This dance is not one cycling officials ever wanted copied. Yet, the prevalence of positive tests for some of the sport’s highest profile riders made Xeroxes inevitable.

Spaniard Carlos Sastre is now the lone Tour champion in the last decade not implicated in a doping scandal.

Many of the runners-up have served bans or suspensions for use of performance-enhancing drugs. Jan Ullrich and Ivan Basso rank high on that list of noted offenders.

Facts matter in most sports, but they mean next to nothing in this one. Mere mention of a rider’s name and “drugs” in the same sentence has become an acceptable conviction.

Instead of one gavel from a judge in a courtroom, the smack of thousands of them can be heard in succession.

The case against Contador, for those who watched the Tour, is stacked like returned books at the area library. He fended off Andy Schleck of Luxembourg in one of the greatest duels in the event’s history.

Eight seconds separated the two contenders heading into the final time trial from Bordeaux to Pauillac. Their joust in the Pyrenees packed so many punches, it made Tyson vs. Holyfield look like a cat fight.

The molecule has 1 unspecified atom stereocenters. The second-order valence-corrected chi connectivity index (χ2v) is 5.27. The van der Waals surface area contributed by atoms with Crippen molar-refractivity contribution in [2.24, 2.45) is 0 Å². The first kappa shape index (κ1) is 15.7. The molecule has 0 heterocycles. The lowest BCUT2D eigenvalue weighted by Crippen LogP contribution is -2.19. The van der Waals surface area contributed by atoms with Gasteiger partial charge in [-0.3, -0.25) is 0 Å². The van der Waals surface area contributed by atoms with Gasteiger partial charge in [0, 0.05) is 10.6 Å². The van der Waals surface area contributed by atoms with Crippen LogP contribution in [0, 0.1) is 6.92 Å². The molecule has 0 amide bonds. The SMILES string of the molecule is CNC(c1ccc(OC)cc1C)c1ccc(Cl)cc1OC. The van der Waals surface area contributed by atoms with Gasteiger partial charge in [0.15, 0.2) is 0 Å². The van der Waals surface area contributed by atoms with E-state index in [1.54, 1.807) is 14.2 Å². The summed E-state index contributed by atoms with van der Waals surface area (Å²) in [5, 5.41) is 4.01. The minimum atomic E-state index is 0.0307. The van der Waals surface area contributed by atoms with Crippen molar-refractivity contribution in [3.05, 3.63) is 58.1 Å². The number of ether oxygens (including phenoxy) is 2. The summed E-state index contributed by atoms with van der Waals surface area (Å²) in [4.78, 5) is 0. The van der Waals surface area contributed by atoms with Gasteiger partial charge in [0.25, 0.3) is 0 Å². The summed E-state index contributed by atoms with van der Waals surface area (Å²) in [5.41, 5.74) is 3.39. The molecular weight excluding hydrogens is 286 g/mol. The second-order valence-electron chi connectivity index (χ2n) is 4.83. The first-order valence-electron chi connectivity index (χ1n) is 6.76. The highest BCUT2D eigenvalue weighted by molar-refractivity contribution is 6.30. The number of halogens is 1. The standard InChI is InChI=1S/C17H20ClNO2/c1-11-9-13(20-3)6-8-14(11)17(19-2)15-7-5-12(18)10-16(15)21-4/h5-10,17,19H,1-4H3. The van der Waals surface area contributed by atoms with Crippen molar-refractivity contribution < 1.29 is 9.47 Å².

Suspicious minds will point to Contador overcoming a 31-second deficit—even if Schleck’s mechanical failure on Stage 15 opened the door for the race-changing attack—as proof of his guilt. A guillotine now awaits the world’s best biker. How sad.

Contador now combats the dreaded “cheater” tag, and Lance Armstrong should know what comes next.

As the probe into his possible use of PEDs deepens, the disdain for his supposed denigration of the system and honorable competition will also grow.

Wednesday’s news, then, was like a sledgehammer to the head for UCI chiefs. Few think them capable of organizing clean races.

This stain will not disappear, no matter how much detergent cycling supporters throw on it. This bloodied image does not fit in a washing machine.